A large group of students walked out of their public high school on Monday to protest a teacher who told a student that he should “speak American.”
The walkout occurred at Cliffside Park High School in the working-class sprawl of New Jersey, reports The Bergen Record.
A brief video clip appeared on social media on Friday which showed the unidentified teacher making the statements via stealth camera footage.
“Men and women are fighting. They are not fighting for your right to speak Spanish. They are fighting for your right to speak American,” the teacher says.
It’s hard to hear any of the individual statements after that point. There’s a lot of hubbub.
“You’re being racist,” that student responded, according to New York City television station WPIX.
“I know how to speak English,” he also reportedly said.
Tumult quickly followed after video of the incident went viral.
Critics of the teacher want the local school board to investigate. They say the teacher belittled and discriminated against the student.
“You go to school to learn, you don’t go to feel attacked by someone you believe is an educator,” Cliffside Park High alumnus Marvin Moreno told WPIX.
Another local faction has defended the unnamed teacher, saying that English is the lingua franca — as it were — of the classroom and students should speak English out of respect for the teacher.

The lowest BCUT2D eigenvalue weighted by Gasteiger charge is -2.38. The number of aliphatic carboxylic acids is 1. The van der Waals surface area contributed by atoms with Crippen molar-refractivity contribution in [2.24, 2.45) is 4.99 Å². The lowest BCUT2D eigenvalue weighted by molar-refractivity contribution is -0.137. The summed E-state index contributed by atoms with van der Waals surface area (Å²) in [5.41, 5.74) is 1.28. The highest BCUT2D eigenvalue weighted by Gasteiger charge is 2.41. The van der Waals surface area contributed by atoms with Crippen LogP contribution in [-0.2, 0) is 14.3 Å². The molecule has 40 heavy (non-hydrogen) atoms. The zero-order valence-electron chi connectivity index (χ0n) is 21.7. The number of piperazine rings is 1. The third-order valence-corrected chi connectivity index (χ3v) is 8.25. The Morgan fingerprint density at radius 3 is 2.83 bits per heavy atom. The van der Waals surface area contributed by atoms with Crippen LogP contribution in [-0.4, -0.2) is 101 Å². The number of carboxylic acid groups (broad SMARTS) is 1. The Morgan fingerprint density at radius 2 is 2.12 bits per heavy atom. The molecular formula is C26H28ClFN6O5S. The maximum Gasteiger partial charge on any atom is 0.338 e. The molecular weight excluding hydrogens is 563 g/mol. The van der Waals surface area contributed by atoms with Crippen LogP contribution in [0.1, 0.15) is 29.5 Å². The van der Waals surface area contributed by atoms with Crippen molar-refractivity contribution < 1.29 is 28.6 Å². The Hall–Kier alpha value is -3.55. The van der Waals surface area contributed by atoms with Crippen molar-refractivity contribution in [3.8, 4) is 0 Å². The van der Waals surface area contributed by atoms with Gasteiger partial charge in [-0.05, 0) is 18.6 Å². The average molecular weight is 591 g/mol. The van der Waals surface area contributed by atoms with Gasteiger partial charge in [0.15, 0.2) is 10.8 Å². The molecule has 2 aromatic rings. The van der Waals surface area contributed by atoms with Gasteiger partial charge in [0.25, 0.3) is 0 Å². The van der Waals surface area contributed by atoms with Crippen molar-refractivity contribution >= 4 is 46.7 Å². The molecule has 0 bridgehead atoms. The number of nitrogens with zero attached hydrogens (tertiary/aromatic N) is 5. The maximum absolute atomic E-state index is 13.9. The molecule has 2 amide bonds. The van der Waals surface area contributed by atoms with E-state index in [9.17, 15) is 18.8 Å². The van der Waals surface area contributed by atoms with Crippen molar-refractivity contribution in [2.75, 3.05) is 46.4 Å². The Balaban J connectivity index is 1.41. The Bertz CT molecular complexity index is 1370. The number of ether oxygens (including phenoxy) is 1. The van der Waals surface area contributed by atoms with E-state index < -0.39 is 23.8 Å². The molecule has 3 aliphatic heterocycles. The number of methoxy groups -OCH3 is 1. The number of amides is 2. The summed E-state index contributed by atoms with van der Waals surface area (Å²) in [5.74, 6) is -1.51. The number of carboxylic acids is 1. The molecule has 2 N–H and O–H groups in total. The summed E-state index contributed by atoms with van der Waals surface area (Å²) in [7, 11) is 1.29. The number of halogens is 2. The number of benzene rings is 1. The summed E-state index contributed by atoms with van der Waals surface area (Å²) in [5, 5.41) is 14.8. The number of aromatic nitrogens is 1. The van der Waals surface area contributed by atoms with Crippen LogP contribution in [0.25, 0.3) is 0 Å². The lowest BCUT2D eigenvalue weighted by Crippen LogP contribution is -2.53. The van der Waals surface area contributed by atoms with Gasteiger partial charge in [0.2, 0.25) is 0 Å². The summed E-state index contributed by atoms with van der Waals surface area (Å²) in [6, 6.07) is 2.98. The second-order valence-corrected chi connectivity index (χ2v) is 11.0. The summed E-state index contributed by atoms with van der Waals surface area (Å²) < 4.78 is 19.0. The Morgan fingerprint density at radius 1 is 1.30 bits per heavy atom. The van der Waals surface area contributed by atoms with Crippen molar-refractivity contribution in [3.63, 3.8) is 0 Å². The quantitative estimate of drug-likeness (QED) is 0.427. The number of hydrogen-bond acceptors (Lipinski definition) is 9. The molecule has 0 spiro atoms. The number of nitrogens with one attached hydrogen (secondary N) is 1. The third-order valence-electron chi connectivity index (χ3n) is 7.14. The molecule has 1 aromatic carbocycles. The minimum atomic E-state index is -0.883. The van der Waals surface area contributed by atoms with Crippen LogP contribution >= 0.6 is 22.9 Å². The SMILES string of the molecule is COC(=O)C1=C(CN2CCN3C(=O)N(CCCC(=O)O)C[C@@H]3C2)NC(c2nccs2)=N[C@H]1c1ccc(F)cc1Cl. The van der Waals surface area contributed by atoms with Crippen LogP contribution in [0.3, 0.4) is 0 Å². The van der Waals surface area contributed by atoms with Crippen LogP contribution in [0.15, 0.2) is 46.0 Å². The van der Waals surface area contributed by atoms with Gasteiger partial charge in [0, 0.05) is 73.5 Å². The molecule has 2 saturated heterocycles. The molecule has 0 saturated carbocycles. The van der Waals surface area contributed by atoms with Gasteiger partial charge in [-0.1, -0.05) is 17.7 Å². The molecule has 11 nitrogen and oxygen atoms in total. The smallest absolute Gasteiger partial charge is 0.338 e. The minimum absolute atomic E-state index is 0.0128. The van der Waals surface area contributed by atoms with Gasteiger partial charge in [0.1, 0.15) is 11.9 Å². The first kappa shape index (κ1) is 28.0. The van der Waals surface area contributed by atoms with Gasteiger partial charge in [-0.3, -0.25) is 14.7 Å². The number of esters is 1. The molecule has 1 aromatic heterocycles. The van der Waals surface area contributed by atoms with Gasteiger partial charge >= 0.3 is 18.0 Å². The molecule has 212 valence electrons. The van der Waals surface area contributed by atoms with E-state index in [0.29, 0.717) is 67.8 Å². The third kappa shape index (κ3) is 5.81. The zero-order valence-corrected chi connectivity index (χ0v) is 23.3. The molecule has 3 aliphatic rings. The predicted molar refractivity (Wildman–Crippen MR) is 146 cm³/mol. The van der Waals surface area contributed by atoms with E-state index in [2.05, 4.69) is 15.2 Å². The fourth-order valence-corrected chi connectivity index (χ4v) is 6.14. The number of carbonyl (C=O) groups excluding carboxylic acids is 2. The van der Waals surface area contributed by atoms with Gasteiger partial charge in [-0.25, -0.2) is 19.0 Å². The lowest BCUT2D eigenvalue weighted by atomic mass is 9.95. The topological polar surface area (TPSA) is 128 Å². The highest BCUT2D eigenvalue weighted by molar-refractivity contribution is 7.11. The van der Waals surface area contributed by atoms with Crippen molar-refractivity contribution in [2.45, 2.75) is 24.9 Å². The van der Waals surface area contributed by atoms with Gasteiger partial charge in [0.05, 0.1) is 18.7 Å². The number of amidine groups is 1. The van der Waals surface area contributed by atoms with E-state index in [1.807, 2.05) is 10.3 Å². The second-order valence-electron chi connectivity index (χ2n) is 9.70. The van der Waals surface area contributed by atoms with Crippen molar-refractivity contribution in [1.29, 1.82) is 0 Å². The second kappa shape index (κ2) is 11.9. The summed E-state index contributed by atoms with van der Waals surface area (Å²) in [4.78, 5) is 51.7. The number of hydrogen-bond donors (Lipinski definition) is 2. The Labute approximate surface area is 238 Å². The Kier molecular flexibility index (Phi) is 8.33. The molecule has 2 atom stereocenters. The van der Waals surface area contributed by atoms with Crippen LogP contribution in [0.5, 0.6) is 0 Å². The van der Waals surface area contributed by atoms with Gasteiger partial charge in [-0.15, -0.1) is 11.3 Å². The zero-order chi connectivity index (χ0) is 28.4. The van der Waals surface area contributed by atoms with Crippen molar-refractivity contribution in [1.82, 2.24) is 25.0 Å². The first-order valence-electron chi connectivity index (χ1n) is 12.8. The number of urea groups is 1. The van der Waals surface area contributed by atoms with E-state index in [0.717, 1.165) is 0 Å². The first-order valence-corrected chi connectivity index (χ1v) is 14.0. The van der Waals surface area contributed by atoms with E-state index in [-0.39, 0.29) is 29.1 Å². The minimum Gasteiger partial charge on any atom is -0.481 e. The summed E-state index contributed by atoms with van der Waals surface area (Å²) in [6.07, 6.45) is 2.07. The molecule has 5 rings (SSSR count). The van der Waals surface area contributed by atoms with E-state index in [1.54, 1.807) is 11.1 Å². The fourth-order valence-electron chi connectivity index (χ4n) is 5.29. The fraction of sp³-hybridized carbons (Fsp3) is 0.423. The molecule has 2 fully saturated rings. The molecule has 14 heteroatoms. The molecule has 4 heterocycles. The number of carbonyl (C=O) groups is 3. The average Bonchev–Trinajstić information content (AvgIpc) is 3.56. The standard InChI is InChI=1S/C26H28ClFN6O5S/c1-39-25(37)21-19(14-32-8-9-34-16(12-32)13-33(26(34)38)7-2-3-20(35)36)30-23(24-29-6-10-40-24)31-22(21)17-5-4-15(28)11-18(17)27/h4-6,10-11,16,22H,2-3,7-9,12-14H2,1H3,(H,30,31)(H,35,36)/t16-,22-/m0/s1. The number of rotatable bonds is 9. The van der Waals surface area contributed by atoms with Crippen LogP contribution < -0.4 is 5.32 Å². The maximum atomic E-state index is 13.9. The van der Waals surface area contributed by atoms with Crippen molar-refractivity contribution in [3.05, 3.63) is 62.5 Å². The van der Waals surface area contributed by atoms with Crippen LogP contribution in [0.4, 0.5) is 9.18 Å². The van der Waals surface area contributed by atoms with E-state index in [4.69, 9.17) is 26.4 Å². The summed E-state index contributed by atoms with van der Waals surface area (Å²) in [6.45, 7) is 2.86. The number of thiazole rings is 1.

Monday’s fourth period walkout at the taxpayer-funded high school featured students waving flags from several places including Puerto Rico, Brazil and the Dominican Republic. Participating students chanted — in both English and Spanish. “All lives matter” was one of the chants.
Fire alarms go off, more students pour out of school, some waving flags pic.twitter.com/67wwMZEUuF
— Mike Curley, Jr. (@MWCurleyJr) October 16, 2017
“Mostly every student here is basically from another country,” freshman Seda Avci told the Record. “So it hurts other people, knowing that they don’t want them to speak their own language.”
An older, wiser sophomore, Patrick Martinez, suggested that the matter could probably be resolved amicably.
“I think what she said was wrong, definitely,” Martinez told the newspaper. “But I also think the school should give a chance to hear her out. People should try to talk to her. Even though what she said was wrong, it was in the heat of the moment.”
The borough of Cliffside Park is about 29 percent Hispanic, according to recent census figures. (The population is 25,503.)
School officials told students that they would face suspensions for participating in the walkout. Employees at the school recorded the walkout to identify participants.
Cliffside Park School District board members convened for a special meeting on Monday night concerning the teacher’s statement and the subsequent walkout.
Superintendent Michael Romagnino would not disclose whether students would face suspensions.
“Parents can be assured that we’re addressing it,” Romagnino said, according to the Record.
The teacher who made the comments was a substitute in an upper-level math class at the time. She also teaches English, students told WPIX.
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